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Welcome.

I have documented all my discussions, projects and different trends from obtaining my Master's in Information Assurance and my Doctorate in Information Technology.

 The key is - Educate

It is crucial that people are educated about security; how to deter from intrusion at ones organization; and most importantly protecting one self.

Building systems and educating on information assurance have been my exposure more than half of my life.

This is my journey of accomplishments, even more Struggles and a few solutions.

I hope you Enjoy!
Fact Finding and Requirements Development

Fact Finding and Requirements Development

Building a system takes much planning, utilizing proper resources, and will include testing and training but all of this work involved would be in vain if the proper employees were not questioned or involved highly from the beginning of the development stages.   Before you can implement any new system it is important to understand the rules prior:

                     “Proper planning

                     Not having the right people on the team from the start

                     Not setting priorities

                     Not investing in training

                     Importance of accurate data (Schiff, 2012)”

To begin, the following discussed will be about picking the appropriate employees.  They should be interviewed as they are highly involved with how system being built should behave.  There will be a list of potential questions and will review a few requirements.  The final will be a review and the final conclusion on building a “self-checkout system at a grocery store”.

Many make the first mistake of not involving or getting the proper approval before building a system.  The first step prior to building is having the entire executive team on board.  If the management or upper management is not in agreement with the system from the beginning it will most indeed fail.  It is also important to meet with proper employees when building a new system.  One can find many risks associated with implementing if these steps on not properly reviewed.

            One might believe that an employee of higher status would be the appropriate persons to question about the system, but that would be the number one cause of having issues down the development stage.  Someone that knows the system would be the appropriate person.  It can also be the customer in this case; how they would like to see the system work or what might be missing.  So how does one get the facts on building a system?  The answer would be to interview, ask questions, and review surveys. Before you beginning interviewing one must plan and keep on track.  Many stakeholders may want to go outside the box and over explain things but one must keep the meeting orderly.  It is best to create a list of questions ahead of time.  These specific questions should be open ended, not yes or no questions as we are trying to draw more information out so the system can be built properly. 

A few questions for fact finding and gaining requirements would be based on the “how, where, when, who, what, and why:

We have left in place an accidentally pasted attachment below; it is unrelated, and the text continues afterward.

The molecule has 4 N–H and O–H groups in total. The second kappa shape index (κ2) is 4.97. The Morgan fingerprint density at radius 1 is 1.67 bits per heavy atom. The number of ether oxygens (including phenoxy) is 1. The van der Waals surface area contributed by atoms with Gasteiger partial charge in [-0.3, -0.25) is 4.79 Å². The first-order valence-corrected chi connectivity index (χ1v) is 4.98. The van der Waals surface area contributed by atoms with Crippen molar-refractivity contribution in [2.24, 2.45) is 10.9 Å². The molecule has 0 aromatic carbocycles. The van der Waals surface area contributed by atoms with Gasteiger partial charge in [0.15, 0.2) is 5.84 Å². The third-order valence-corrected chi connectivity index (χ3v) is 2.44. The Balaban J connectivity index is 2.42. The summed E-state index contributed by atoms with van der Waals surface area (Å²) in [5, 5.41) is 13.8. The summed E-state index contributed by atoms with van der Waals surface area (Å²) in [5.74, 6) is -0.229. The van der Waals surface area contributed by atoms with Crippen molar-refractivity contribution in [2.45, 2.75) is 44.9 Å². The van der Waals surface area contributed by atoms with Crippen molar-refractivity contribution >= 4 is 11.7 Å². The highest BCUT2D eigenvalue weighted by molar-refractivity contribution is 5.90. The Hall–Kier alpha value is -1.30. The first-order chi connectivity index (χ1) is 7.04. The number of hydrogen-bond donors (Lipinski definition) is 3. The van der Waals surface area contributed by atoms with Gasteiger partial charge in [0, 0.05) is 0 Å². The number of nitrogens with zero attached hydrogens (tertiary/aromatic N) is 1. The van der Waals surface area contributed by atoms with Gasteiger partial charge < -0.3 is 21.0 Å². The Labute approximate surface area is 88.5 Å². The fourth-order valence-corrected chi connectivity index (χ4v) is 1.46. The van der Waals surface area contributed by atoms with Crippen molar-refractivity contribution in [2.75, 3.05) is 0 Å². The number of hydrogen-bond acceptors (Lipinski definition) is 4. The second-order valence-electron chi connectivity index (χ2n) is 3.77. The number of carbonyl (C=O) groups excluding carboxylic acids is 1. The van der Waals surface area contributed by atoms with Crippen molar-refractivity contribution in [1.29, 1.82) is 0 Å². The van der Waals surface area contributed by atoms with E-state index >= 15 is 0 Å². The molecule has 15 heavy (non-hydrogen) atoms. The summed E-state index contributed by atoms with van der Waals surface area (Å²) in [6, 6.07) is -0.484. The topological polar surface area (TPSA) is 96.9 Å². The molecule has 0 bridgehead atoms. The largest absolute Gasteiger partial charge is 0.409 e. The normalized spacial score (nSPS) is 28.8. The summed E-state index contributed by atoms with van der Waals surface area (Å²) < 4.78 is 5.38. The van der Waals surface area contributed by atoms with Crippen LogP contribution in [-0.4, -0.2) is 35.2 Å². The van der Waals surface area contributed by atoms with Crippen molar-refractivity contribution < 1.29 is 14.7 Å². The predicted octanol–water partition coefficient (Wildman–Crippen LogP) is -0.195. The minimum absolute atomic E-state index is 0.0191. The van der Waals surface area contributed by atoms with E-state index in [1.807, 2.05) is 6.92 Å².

• How might we think about this feature a bit differently?
  • How will we know this is complete?
  • Where does the process start?
  • When will the feature fail?
  • Who can I ask to learn more about this?
  • What does this feature need to do?
  • What needs to happen next?
  • What must happen before?” (Brandenburg, N.d.)

Even though we are not going to list every question given, the few listed were found to be most important.  The question “how will we know this is complete?” will lead to a multitude of other explanations.   

 

Questions are not the only way to see how something should function as a diagram can be just as useful.  A data model is recommended when building a system as the “process of creating model helps analyst clarify and refine design; models represent some aspect of the system being built and can also help with communication with other development teams members and stakeholders” (Modeling, N.d.).

Requirements

  • Anyone must be able to use the machine (handicap accessible)
  •  Functioning touch screen / readable
  • Scan items or search items if scan does not find the details with the barcode
  •  An employee must be available for assistance if needed
  •  Pay at the counter (cash, debit/credit)

Non-functional Requirements

Are things that employees or customers do not necessary see or feel that are more of the “behind the scene”.  According to Enterprise systems & the OS kernel paradigm, the following would be considered NFR (Non-Functional Requirements):

  • “Customers: constraints on usability, customization, response time, availability.
  • Messages: constraints on scale, confidentiality, compliance with regulations
  • Contracts: constraints on scale, confidentiality
  • Policy: availability, reliability, maintenance,
  • Endpoints: costs, maintenance, security, interoperability” (Enterprise, 2015).

Building a new system can be very enjoyable if one follows the proper steps, keeps in line with developers and stays ahead of the project.  Asking the proper questions to the appropriate people, building a data  model and having the approval from the top down will be on the path of success.

Physical Architecture

Physical Architecture

Process Modeling

Process Modeling